Ellen (ennienyc) wrote,

Spirit Awards screenings

This is my fourth year as a Spirit Awards voter (which just entails joining IFP, or Film Independent in LA), and we're in the middle of the 5-week screening period, where there are 1-2 nominated movies scheduled every weeknight. Yeah, I know, grueling. But it does get intense.

Movies have to be at least 70 minutes, have a week-long commercial theatrical release or be in six designated film festivals, and have a budget of under $20 million. This makes for an eclectic slate, with unexpected gems as well as a few clunkers.

It also means we saw "The Hurt Locker" LAST year and had Jeremy Renner do a Q&A for a tiny group (this was a last-minute addition to the schedule, and he and fellow nominee Anthony Mackie spoke to a larger audience at a later showing). The movie was good, but I had no idea it would get so much Oscar love.

We received a few screener DVDs and some of the movies are available on Netflix, but I prefer to view them on the big screen with an audience. The screening site used to be Tribeca Cinemas, which was a bit funky but basically OK and (the best part) just half a block from the subway. They've moved to another, much nicer Tribeca venue, but it's 3 long blocks to the train. Yeah, poor me. But it's winter and cold, and often late.

The final night is ACPT Friday which I already signed up for, but both those movies are on Netflix so I won't miss much. There are also 2 showings that Thursday ("Which Way Home" at 7 and "Anvil! The Story of Anvil" at 9 - have a screener for the latter). If anyone's here early and wants to go, let me know. It's about 1/2 hour from the Brooklyn Marriott.

I've seen:

"Gentlemen Broncos" - Self-consciously quirky story of a home-schooled kid with an eccentric mother, who submits a fantasy novel to an author (over-the-top supporting male nominee Jemaine Clement) at a convention contest. The author's next book is suspiciously familiar and events ensue. I guess these are supposed to be my kind of people, but they weren't.

"Adventureland" (screenplay) - Sweet movie of a recent college grad's summer romance while working at an amusement park. Lead actor Jesse Eisenberg also starred in "Holy Rollers," which just premiered at Sundance and is produced by my high school classmate's son (and his twin's nephew), directed by the classmate's other nephew (it's less confusing than it sounds), and repped by "friend of 'Wordplay'" John Sloss (everything leads back to "Wordplay").

"A Prophet" (foreign film) - A gritty and violent story of French prison life, focusing on an Arab/Corsican teen who learns to negotiate his environment. I didn't realize the theater would be packed (it's getting good buzz), and I ended up in the first row, which was not bad (the screen is set back and up behind a stage).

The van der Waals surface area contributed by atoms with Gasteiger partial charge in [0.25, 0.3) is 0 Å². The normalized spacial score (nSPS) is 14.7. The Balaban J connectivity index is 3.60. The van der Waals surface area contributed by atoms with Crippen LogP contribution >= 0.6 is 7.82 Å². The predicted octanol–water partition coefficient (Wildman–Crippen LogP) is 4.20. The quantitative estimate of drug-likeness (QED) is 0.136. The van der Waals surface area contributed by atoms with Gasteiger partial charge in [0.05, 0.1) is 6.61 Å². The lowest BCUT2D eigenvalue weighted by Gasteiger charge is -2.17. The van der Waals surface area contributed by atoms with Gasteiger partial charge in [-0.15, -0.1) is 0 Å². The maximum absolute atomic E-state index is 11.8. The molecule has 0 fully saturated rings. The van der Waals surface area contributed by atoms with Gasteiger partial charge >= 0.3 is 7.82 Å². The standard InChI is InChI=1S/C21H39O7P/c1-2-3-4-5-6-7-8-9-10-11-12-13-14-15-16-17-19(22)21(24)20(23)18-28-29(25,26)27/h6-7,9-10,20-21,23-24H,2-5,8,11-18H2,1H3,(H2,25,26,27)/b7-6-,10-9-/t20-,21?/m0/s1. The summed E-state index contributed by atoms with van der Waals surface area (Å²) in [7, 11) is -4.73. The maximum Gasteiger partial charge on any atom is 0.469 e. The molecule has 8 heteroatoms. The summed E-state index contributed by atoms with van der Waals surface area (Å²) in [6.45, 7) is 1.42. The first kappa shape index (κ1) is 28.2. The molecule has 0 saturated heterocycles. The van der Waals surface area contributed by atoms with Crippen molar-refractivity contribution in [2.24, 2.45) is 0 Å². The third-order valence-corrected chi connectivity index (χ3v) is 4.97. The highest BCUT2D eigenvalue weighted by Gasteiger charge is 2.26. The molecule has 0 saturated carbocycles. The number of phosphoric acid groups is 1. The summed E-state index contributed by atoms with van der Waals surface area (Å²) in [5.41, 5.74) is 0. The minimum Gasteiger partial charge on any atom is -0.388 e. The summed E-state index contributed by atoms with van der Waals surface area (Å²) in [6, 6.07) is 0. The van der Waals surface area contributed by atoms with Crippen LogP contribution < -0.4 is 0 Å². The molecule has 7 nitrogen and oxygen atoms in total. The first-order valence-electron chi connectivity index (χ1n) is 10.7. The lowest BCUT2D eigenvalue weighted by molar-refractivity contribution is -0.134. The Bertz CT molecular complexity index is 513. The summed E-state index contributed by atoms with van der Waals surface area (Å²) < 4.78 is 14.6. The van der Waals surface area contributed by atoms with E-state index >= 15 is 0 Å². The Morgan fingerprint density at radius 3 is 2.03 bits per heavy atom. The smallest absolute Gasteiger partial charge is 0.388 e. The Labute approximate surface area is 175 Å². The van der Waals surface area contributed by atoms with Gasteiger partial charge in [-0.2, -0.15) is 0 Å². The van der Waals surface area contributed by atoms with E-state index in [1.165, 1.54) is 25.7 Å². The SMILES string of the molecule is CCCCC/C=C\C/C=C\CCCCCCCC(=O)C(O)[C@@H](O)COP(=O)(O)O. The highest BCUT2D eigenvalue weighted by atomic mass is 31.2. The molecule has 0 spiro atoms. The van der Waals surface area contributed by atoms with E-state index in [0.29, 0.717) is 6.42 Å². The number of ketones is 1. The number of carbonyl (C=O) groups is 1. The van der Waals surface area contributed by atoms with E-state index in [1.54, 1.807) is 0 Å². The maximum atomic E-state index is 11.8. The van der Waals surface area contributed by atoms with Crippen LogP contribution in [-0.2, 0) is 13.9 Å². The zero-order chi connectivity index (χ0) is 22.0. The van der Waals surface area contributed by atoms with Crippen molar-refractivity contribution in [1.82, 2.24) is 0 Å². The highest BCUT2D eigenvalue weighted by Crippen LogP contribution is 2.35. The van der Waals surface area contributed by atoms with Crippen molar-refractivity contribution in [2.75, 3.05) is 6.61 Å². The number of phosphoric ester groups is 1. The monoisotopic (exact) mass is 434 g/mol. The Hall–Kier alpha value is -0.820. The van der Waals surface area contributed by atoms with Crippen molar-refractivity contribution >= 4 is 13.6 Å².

"Humpday" (John Cassavetes Award: budget under $500K) - Two straight, old college friends consider making a gay porn film, for convoluted reasons. The characters reminded me of the "Old Joy" guys, and I didn't like either movie. Plus the sound was TOO LOUD, a surefire way not to win me over. It seemed amateurish.

"Easier With Practice" (first feature) - This also didn't have a highly professional sheen, but the story was more developed and ended with a haunting twist. Struggling author ends up in an intense phone sex relationship that begins randomly while on tour with his brother.

"Sin Nombre" (feature, director, cinematography) - Central Americans hoping to immigrate to the U.S. travel atop a train through Mexico and encounter gang members. Very gritty, sometimes shocking portrait of gang life, beautifully shot.

"Two Lovers" (director, female lead) - This completely escaped my radar during its release last year, and I enjoyed the Brooklyn-set (though partly shot in Jersey City) story of a schlubby, mentally troubled Jewish guy (Joaquin Phoenix) living at home, fixated on his mysterious new neighbor (Gwyneth Paltrow, playing a kept woman) and pushed toward the nice Jewish daughter of business associates.

"Everlasting Moments" (foreign) - A woman in early-1900s Sweden has an alcoholic, womanizing husband who keeps her pregnant and busy, while she learns photography from a much gentler man in their town. Slow-moving, and you wonder why she stayed, but times were very different.

"Food, Inc" - Patrick Creadon was on the documentary nominating committee (told ya it all comes back to "Wordplay"), so I expect these films to be good. This was the sometimes harrowing story of how our food is processed and like the proverbial sausage, maybe I'd rather not know. I really had to do laundry the night it screened, and it was cold, so I streamed it on Netflix.